• Corporate governance objectives and practices in a public company with no controlling shareholders are very different from those with a controlling shareholder or in private companies, especially those with unanimous shareholder agreements.
  • The traditional concept of a skills matrix for board directors is obsolete. Early-stage companies, Venture Capitalists, and Private Equity seek directors who are able to enable value creation.  g., I was in a meeting when a director asked if they were going to be nominated for another year.  The response was “what value are you going to provide next year?” A value creation matrix (formal or informal) is being used by companies focused on value creation.
  • Leaders get confused about their roles i.e. the degree to which they coach and mentor talent vs make decisions about talent. g., some board directors attempt to coach and mentor the CEO. It then become difficult to challenge the CEOs recommendations when the directors were involved in the creation of the recommendations.
  • Corporate governance is often focused only on the board of directors and C-Suite. Corporate governance is much broader than that.
  • The skills and experience necessary to make decisions is unclear. g. some governance advisors believe that no skills and experience are required when voting on whether to appoint a CEO or terminate a CEO.  The advisors cite the example of U.S. Congress or Canadian Parliament, where no skills or experience are required for any vote by any member.  Other advisors use the example of the Supreme Court, wh,ere every single justice must have the skill and experience to vote on every decision.
  • The competitive differentiation of the board of directors is often ignored. It is challenging to have a competitively differentiated company without a competitively differentiated board.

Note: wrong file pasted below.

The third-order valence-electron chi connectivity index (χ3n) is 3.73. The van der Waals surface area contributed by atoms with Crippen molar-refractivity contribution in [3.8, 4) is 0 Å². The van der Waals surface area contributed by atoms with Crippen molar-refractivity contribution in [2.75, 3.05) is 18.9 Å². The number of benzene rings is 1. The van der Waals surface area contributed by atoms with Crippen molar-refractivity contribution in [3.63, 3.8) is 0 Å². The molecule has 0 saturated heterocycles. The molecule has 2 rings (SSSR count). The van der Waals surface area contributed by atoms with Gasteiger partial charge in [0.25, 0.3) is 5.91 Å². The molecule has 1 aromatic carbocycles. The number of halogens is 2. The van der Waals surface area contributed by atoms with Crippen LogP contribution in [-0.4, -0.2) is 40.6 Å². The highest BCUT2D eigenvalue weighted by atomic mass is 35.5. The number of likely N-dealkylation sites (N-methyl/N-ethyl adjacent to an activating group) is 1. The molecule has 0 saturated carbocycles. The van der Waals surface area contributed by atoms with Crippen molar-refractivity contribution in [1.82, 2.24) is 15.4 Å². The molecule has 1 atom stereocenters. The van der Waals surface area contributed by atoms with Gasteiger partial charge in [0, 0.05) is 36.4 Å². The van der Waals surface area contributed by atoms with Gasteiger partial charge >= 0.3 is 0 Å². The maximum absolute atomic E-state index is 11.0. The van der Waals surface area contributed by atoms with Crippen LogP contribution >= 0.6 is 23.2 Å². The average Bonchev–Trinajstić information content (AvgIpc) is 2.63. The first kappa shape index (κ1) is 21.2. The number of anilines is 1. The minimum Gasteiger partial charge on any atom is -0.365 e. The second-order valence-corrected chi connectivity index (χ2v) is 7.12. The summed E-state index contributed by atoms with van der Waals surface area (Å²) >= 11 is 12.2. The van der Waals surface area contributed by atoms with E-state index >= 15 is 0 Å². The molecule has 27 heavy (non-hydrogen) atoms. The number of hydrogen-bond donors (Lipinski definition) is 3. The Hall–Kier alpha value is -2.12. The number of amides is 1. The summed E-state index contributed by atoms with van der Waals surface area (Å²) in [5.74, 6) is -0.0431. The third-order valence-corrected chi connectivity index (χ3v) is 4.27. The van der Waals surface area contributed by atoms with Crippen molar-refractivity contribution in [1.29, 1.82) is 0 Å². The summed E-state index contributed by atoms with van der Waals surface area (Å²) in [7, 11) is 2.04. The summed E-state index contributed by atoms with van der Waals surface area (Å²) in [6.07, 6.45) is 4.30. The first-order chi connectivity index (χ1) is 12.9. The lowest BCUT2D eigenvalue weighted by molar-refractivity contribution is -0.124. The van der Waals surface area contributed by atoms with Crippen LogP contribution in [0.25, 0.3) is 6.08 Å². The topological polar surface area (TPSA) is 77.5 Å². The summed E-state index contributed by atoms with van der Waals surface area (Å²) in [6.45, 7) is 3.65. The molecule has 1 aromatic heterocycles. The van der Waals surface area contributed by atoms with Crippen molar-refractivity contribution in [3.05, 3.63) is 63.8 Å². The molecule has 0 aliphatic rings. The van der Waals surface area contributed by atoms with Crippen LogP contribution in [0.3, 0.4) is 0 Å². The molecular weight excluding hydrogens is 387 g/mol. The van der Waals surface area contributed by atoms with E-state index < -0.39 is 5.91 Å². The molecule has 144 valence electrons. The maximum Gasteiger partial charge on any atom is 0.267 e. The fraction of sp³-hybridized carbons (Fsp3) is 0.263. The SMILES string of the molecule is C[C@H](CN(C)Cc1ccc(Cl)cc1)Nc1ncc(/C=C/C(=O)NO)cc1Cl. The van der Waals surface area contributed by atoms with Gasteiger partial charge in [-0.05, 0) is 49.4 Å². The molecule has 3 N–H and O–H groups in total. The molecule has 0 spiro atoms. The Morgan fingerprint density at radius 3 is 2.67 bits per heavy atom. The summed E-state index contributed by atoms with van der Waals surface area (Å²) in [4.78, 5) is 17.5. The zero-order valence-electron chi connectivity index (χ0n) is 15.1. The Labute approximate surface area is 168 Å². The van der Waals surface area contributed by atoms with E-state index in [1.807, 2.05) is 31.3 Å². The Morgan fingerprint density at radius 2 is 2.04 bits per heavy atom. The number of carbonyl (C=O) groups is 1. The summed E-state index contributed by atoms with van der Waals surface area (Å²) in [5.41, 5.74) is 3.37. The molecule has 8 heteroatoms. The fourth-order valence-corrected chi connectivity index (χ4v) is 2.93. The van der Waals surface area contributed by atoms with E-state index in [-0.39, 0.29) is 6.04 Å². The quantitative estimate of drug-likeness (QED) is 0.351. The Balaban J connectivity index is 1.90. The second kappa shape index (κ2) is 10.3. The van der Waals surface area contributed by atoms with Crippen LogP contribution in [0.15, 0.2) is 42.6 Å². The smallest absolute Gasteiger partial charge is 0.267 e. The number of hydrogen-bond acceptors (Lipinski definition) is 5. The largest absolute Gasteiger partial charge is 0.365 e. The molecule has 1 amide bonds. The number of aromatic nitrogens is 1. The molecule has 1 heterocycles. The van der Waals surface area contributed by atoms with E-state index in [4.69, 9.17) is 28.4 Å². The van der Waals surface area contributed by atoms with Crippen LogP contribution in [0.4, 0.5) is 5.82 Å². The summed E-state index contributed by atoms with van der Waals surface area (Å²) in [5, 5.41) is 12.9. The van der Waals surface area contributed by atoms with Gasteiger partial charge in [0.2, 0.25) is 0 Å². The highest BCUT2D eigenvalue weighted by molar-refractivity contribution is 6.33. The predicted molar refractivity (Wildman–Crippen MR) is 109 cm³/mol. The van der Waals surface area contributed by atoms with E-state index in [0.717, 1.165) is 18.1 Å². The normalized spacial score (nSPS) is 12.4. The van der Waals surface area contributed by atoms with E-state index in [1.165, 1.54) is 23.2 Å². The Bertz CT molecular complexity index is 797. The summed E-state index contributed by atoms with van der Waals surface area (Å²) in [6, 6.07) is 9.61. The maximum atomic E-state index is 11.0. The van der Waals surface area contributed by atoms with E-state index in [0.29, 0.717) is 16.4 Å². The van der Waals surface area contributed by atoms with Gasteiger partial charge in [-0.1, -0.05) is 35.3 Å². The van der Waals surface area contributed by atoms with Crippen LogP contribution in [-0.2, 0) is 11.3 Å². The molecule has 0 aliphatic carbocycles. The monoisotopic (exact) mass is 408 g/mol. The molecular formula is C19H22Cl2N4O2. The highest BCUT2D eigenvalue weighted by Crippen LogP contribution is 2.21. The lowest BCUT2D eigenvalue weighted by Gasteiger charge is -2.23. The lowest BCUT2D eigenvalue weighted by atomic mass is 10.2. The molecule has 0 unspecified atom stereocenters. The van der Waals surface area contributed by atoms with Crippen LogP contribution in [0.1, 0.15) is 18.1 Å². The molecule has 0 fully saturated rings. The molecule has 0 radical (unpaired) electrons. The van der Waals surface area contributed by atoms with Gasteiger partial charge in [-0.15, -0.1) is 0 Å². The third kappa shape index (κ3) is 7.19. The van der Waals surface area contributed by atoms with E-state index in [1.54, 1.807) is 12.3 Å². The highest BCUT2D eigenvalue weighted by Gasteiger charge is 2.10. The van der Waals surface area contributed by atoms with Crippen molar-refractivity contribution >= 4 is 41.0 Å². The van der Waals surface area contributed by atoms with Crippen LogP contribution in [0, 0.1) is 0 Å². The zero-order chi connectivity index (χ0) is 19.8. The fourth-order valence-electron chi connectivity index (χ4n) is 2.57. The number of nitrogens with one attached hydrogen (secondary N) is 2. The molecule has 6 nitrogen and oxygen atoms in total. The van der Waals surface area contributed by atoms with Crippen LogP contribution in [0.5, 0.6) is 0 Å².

• There is no clearly defined link, and common understanding, of how corporate governance specifically enables your company’s long-term value creation and ability to survive crisis.

What are your next steps?

  • Read “Is your company planning to fail?”4 I observe that most companies are successfully executing their plans to fail.
  • Agree upon the purpose of your company.
  • Agree upon your company’s definition of governance and the purpose of governance.
  • Assess your company components (talent, knowledge, processes, technology) relative to your definition of governance and the purpose of governance. This assessment includes the board of directors and C-Suite.
  • Prepare your plan to improve governance.


1 Investopedia 2022 August 22

2 Globe and Mail Board Games – 2022 August 222

3 Office of the Superintendent of Financial Institutions – Corporate Governance – Sound Business and Financial Practices – September 2018

4 Is your company planning to fail? Koor and Associates

What further reading should you do?

  • What is the purpose of your company?

  • What is corporate governance?

  • What is a competitively differentiated board of directors?

  • What are the decision-making challenges faced by directors?

  • How can the board of directors create value?

  • What are the core components of talent?